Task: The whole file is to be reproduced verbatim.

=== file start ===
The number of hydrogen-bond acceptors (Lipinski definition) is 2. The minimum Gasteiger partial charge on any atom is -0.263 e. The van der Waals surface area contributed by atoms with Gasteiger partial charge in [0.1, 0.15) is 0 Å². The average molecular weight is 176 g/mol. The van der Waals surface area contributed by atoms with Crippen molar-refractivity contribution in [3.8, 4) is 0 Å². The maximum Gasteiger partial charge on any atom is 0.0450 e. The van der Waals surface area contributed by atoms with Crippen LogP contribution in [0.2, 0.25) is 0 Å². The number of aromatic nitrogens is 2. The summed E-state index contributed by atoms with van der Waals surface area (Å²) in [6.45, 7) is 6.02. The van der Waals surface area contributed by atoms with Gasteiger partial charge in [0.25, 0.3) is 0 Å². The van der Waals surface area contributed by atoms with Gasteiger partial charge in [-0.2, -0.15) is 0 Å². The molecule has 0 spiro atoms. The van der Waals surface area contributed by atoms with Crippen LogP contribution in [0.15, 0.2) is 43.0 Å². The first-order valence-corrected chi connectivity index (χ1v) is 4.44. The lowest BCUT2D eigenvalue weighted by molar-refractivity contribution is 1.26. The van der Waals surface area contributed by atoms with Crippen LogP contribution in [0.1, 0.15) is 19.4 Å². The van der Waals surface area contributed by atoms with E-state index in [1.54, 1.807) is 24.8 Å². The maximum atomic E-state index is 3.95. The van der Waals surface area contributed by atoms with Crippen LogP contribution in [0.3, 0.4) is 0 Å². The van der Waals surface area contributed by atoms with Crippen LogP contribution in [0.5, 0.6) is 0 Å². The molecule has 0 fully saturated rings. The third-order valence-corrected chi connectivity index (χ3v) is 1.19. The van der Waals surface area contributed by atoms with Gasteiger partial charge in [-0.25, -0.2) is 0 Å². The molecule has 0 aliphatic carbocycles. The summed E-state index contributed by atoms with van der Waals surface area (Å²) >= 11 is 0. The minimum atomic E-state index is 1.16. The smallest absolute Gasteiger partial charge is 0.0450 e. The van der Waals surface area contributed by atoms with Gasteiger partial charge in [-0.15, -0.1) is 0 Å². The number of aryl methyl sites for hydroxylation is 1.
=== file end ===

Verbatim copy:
The number of hydrogen-bond acceptors (Lipinski definition) is 2. The minimum Gasteiger partial charge on any atom is -0.263 e. The van der Waals surface area contributed by atoms with Gasteiger partial charge in [0.1, 0.15) is 0 Å². The average molecular weight is 176 g/mol. The van der Waals surface area contributed by atoms with Crippen molar-refractivity contribution in [3.8, 4) is 0 Å². The maximum Gasteiger partial charge on any atom is 0.0450 e. The van der Waals surface area contributed by atoms with Crippen LogP contribution in [0.2, 0.25) is 0 Å². The number of aromatic nitrogens is 2. The summed E-state index contributed by atoms with van der Waals surface area (Å²) in [6.45, 7) is 6.02. The van der Waals surface area contributed by atoms with Gasteiger partial charge in [0.25, 0.3) is 0 Å². The van der Waals surface area contributed by atoms with Gasteiger partial charge in [-0.2, -0.15) is 0 Å². The molecule has 0 spiro atoms. The van der Waals surface area contributed by atoms with Crippen LogP contribution in [0.15, 0.2) is 43.0 Å². The first-order valence-corrected chi connectivity index (χ1v) is 4.44. The lowest BCUT2D eigenvalue weighted by molar-refractivity contribution is 1.26. The van der Waals surface area contributed by atoms with Crippen LogP contribution in [0.1, 0.15) is 19.4 Å². The van der Waals surface area contributed by atoms with E-state index in [1.54, 1.807) is 24.8 Å². The maximum atomic E-state index is 3.95. The van der Waals surface area contributed by atoms with Crippen LogP contribution in [0.3, 0.4) is 0 Å². The van der Waals surface area contributed by atoms with Crippen LogP contribution in [0.5, 0.6) is 0 Å². The molecule has 0 fully saturated rings. The third-order valence-corrected chi connectivity index (χ3v) is 1.19. The van der Waals surface area contributed by atoms with Gasteiger partial charge in [-0.25, -0.2) is 0 Å². The molecule has 0 aliphatic carbocycles. The summed E-state index contributed by atoms with van der Waals surface area (Å²) >= 11 is 0. The minimum atomic E-state index is 1.16. The smallest absolute Gasteiger partial charge is 0.0450 e. The van der Waals surface area contributed by atoms with Gasteiger partial charge in [-0.15, -0.1) is 0 Å². The number of aryl methyl sites for hydroxylation is 1.